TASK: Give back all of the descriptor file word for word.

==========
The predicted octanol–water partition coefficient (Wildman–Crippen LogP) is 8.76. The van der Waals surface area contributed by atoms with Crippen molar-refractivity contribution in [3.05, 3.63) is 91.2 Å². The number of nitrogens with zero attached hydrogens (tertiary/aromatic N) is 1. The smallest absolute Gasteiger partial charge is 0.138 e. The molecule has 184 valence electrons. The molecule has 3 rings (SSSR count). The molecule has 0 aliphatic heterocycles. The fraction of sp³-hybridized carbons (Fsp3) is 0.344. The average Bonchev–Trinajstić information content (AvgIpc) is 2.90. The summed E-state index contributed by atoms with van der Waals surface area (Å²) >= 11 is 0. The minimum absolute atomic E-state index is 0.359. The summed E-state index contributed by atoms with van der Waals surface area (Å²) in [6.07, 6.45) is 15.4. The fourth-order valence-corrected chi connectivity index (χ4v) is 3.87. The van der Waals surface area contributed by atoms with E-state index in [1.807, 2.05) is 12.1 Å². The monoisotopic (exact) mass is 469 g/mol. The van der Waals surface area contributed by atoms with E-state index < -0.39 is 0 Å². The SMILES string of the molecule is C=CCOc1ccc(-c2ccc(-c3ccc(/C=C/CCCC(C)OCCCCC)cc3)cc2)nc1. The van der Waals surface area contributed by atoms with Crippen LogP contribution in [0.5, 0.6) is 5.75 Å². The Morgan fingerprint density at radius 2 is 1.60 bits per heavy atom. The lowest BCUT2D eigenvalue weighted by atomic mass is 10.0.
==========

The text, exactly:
The predicted octanol–water partition coefficient (Wildman–Crippen LogP) is 8.76. The van der Waals surface area contributed by atoms with Crippen molar-refractivity contribution in [3.05, 3.63) is 91.2 Å². The number of nitrogens with zero attached hydrogens (tertiary/aromatic N) is 1. The smallest absolute Gasteiger partial charge is 0.138 e. The molecule has 184 valence electrons. The molecule has 3 rings (SSSR count). The molecule has 0 aliphatic heterocycles. The fraction of sp³-hybridized carbons (Fsp3) is 0.344. The average Bonchev–Trinajstić information content (AvgIpc) is 2.90. The summed E-state index contributed by atoms with van der Waals surface area (Å²) >= 11 is 0. The minimum absolute atomic E-state index is 0.359. The summed E-state index contributed by atoms with van der Waals surface area (Å²) in [6.07, 6.45) is 15.4. The fourth-order valence-corrected chi connectivity index (χ4v) is 3.87. The van der Waals surface area contributed by atoms with E-state index in [1.807, 2.05) is 12.1 Å². The monoisotopic (exact) mass is 469 g/mol. The van der Waals surface area contributed by atoms with E-state index < -0.39 is 0 Å². The SMILES string of the molecule is C=CCOc1ccc(-c2ccc(-c3ccc(/C=C/CCCC(C)OCCCCC)cc3)cc2)nc1. The van der Waals surface area contributed by atoms with Crippen LogP contribution in [0.5, 0.6) is 5.75 Å². The Morgan fingerprint density at radius 2 is 1.60 bits per heavy atom. The lowest BCUT2D eigenvalue weighted by atomic mass is 10.0.